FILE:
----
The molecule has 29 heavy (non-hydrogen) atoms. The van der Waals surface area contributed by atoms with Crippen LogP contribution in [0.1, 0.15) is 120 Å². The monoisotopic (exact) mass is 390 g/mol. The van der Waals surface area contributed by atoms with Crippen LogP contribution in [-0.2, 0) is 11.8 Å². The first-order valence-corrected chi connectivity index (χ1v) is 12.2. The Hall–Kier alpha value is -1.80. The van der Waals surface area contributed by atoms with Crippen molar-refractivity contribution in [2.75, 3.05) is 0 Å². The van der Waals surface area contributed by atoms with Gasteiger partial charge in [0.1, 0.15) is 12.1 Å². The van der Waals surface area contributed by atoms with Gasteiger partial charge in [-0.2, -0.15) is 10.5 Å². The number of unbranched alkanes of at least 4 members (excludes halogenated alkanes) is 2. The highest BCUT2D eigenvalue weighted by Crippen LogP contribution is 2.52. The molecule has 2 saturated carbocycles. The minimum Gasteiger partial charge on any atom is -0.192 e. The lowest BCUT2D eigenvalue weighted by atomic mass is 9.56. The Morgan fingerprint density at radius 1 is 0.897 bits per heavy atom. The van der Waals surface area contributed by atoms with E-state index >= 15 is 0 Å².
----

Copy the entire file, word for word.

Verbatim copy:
The molecule has 29 heavy (non-hydrogen) atoms. The van der Waals surface area contributed by atoms with Crippen LogP contribution in [0.1, 0.15) is 120 Å². The monoisotopic (exact) mass is 390 g/mol. The van der Waals surface area contributed by atoms with Crippen LogP contribution in [-0.2, 0) is 11.8 Å². The first-order valence-corrected chi connectivity index (χ1v) is 12.2. The Hall–Kier alpha value is -1.80. The van der Waals surface area contributed by atoms with Crippen molar-refractivity contribution in [2.75, 3.05) is 0 Å². The van der Waals surface area contributed by atoms with Gasteiger partial charge in [0.1, 0.15) is 12.1 Å². The van der Waals surface area contributed by atoms with Gasteiger partial charge in [-0.2, -0.15) is 10.5 Å². The number of unbranched alkanes of at least 4 members (excludes halogenated alkanes) is 2. The highest BCUT2D eigenvalue weighted by Crippen LogP contribution is 2.52. The molecule has 2 saturated carbocycles. The minimum Gasteiger partial charge on any atom is -0.192 e. The lowest BCUT2D eigenvalue weighted by atomic mass is 9.56. The Morgan fingerprint density at radius 1 is 0.897 bits per heavy atom. The van der Waals surface area contributed by atoms with E-state index >= 15 is 0 Å².